Today’s inflation is a harbinger of changes that lie ahead.

David Paul
8 min readAug 23, 2022

Inflation is widely viewed as the number one problem facing the country — even Donald Trump’s continuing efforts to relegate American democracy to the dustbin of history takes a distant back seat — and barely a quarter of the public apparently believe that the Inflation Reduction Act passed by Democrats in Congress will do anything to help get inflation under control. And when the federal Bureau of Labor Statistics — the official inflation record-keeper — published data for July that indicated that the annual rate of Inflation had dipped to 8.5% — down from 9.1% in June — people just shrugged.

After all, at 8.5%, the year-over-year rate of inflation for July remained the highest rate since December 1981 — except, of course, for the 9.1% rate in June. But it was a big deal, and may well turn out to have been a sign of things to come. Why? Because while the 8.5% rate of inflation was the composite of the preceding 12 monthly rates, the rate of inflation for the month of July actually came in at zero.

For anyone who has filled up their gas tank recently, this should not have come as a surprise. After all, while global oil prices peaked this past March at $120 per barrel in the wake of Vladimir Putin’s invasion of Ukraine, and the price of gasoline peaked two months later at over $4 a gallon nationwide, oil and gasoline prices have each declined by 25% from those peak levels.

And it’s not just gasoline prices that have come back down. The price of wheat, which was similarly impacted by the war in Ukraine, nearly doubled in March, but has since fallen back to where it was last year. Lumber and eggs, prices of which made headlines as inflation surged, have each tumbled 70% and 50%, respectively, from their peaks. Even the cost of air travel is coming down.

And financial markets have taken notice. Market expectations of the rate of inflation over the next five to ten years — calculated by comparing the trading relationships between traditional fixed-rate US Treasury securities and “inflation-indexed” securities — have fallen back to 2.5%, just a bit above the Federal Reserve Bank’s 2% target.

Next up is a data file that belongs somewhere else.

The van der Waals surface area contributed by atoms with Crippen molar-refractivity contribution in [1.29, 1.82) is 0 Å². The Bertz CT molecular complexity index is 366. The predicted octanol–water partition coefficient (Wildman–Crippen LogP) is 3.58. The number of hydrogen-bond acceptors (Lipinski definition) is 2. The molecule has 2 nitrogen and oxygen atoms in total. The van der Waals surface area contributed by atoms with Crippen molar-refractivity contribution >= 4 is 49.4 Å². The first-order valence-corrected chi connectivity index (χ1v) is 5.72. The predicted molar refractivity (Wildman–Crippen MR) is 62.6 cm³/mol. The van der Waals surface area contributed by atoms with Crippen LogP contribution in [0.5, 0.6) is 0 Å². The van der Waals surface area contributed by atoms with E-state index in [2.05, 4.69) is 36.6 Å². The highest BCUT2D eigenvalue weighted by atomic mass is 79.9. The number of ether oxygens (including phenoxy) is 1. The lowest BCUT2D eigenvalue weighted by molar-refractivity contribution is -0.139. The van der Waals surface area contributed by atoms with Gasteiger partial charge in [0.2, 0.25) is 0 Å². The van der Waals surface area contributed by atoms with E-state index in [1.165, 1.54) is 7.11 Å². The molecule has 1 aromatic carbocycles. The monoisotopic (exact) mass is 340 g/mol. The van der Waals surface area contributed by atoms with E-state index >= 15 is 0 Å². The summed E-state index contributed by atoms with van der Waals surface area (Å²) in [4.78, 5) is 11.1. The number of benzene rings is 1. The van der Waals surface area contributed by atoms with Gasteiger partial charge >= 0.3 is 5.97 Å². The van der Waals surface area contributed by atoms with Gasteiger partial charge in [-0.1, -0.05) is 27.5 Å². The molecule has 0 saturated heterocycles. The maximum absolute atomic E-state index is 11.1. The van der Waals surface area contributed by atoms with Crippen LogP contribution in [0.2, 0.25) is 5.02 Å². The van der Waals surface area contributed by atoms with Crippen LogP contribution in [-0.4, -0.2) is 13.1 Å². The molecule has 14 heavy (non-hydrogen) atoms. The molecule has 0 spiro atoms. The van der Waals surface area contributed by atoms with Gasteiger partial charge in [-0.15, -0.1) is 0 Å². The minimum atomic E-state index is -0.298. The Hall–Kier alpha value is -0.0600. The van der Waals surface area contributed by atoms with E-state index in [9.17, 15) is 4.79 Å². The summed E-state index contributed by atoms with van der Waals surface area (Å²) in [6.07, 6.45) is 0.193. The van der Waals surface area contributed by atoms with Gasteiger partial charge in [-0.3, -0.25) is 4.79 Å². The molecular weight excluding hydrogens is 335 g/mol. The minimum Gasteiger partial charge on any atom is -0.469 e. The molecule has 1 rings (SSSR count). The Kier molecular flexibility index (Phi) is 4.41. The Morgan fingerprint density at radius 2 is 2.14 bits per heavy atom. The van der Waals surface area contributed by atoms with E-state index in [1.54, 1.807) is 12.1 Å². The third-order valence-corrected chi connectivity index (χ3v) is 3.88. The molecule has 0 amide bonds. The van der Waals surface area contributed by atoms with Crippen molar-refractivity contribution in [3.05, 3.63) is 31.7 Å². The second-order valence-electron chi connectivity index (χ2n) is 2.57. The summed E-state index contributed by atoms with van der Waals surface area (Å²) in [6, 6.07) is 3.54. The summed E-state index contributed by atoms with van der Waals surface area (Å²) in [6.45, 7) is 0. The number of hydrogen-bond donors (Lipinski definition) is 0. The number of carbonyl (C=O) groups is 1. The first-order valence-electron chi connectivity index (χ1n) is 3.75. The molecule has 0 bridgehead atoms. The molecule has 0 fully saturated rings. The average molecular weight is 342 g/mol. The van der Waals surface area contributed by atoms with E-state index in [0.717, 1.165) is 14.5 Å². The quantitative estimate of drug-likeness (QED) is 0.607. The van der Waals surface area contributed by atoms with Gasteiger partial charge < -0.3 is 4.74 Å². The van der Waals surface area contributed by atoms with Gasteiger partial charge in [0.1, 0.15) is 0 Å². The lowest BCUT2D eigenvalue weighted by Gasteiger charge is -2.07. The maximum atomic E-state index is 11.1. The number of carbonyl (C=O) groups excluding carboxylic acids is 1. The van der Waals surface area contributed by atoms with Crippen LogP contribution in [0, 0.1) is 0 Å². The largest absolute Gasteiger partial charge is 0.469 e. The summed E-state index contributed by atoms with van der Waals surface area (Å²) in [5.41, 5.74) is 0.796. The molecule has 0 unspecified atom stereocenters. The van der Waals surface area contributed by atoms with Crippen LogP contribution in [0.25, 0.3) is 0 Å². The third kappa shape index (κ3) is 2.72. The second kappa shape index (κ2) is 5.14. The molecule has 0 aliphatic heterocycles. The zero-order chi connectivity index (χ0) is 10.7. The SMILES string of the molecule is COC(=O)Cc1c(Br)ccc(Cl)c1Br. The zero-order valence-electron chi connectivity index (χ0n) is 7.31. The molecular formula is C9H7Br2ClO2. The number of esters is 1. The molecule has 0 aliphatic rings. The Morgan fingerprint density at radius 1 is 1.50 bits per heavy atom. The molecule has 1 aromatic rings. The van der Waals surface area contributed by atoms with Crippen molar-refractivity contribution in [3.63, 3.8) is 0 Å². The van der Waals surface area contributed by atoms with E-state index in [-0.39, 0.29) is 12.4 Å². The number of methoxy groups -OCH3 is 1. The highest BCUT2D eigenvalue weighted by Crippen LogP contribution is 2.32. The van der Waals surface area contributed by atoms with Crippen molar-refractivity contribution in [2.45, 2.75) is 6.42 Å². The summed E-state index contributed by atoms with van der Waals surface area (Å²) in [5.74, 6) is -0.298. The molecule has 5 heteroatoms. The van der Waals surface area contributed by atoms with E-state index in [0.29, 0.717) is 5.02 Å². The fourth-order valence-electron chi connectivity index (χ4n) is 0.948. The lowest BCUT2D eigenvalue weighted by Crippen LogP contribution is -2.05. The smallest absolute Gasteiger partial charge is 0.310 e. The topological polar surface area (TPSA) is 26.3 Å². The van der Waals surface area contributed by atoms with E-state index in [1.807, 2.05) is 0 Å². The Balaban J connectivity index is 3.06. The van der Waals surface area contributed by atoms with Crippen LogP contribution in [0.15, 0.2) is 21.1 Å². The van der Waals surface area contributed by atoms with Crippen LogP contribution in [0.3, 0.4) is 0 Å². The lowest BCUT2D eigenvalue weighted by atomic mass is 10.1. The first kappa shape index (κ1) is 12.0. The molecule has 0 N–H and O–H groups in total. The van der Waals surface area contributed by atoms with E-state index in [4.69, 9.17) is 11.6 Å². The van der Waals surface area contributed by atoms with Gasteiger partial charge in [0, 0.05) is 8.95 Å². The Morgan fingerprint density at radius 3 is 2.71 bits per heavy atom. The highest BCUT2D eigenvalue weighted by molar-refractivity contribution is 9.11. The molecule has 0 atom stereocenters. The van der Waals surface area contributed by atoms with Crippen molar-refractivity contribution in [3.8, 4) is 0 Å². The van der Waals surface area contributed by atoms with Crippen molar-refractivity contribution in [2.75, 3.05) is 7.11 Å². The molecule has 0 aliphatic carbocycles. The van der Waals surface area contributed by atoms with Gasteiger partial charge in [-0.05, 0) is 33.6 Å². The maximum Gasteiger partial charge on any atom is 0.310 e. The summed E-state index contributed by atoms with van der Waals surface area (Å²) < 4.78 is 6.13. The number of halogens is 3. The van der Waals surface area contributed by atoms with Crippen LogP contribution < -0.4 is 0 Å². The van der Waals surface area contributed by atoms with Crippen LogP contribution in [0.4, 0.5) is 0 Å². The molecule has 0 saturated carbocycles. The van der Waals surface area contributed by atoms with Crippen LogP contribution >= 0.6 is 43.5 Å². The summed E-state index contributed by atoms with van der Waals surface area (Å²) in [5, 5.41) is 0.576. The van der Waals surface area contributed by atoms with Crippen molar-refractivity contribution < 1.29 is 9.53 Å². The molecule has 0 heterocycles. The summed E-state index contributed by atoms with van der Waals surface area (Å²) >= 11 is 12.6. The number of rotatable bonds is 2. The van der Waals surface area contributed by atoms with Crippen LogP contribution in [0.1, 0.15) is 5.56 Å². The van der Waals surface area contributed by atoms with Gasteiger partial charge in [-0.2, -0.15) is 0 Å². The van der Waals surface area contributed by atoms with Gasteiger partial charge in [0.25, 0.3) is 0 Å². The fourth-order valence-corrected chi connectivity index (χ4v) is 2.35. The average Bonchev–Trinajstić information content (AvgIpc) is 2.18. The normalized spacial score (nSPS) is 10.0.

Arguments abound about the confluence of events that have brought inflation roaring back to 1970s levels. Putin’s invasion of Ukraine upended global markets for oil and natural gas, as well as agricultural commodities. Covid-19 has had wide ranging impacts, roiling labor markets at home and global trade abroad. Millions of Americans, who may have previously given little thought to business or economics, have been forced to grasp the implications of “global supply chains.”

And there are those who reject all of those factors, and assert instead that the singular cause of the sudden spike in inflation was the massive printing of money by the Federal Reserve Bank in the face of the collapse of economic activity at the onset of the coronavirus pandemic. This view — held by “monetarists,’’ a school of economics that argues that inflation is primarily a function of money supply — is straightforward. As the economic activity shut down in early 2020, the Fed responded by flooding money into the economy with the hope of forestalling an economic collapse. Once the Fed did that, it was only a matter of time before that flood of new money flowing through the economy drove up prices. Forget Putin’s war and global supply chains; inflation, in the monetarist view, is simply about the money.

We may never know whose explanations are correct, but we will know in a few short weeks if the zero percent rate of inflation in July is matched again in August, and whether the evidence begins to suggest that inflation is indeed moderating. But whichever way it turns out, the impacts of the war, the pandemic, and the Fed’s printing of money may only be the first chapters in a larger inflation story.

As we debate the causes and trajectory of inflation today, the common expectation is that it will in relatively short order be brought back down to the 2% range, as reflected in financial market expectations. After all, low inflation has been with us for decades now, dating back to Fed Chairman Paul Volker’s determined success in taming post-Vietnam War inflation.

But an essential underpinning of the low inflation environment that we have come to take for granted since the 1990s was the fall of the Berlin Wall, the end of the Cold War, and the steady integration of Russia, China and other nations into the world economic order. Since the end of the Cold War, US foreign policy toward our Cold War adversaries has been built around a military policy of containment — implemented through regional military alliances — coupled with economic policies promoting rule-based, free trade and global economic integration, generally referred to as globalization. While economists disagree on the extent of the impact of globalization on inflation, it is generally viewed as having kept inflation in check by engendering global labor competition that suppressed wage growth and reduced the costs of manufactured goods.

Enthusiasm over the entry of China and Russia into the World Trade Organization went beyond the potential economic benefits. In his 2005 book, The World is Flat, Thomas Friedman argued that free trade and economic interdependence would be the key to preventing future conflicts. In what he dubbed the “Dell Theory of Conflict Prevention,” Friedman argued that “No two countries that are both part of a major global supply chain, like Dell’s, will ever fight a war against each other as long as they are both part of the same global supply chain.” And others took the geopolitical case for globalization a step further, arguing that economic integration would necessarily bring in its wake political liberalization in Russia and China and other, smaller, authoritarian countries.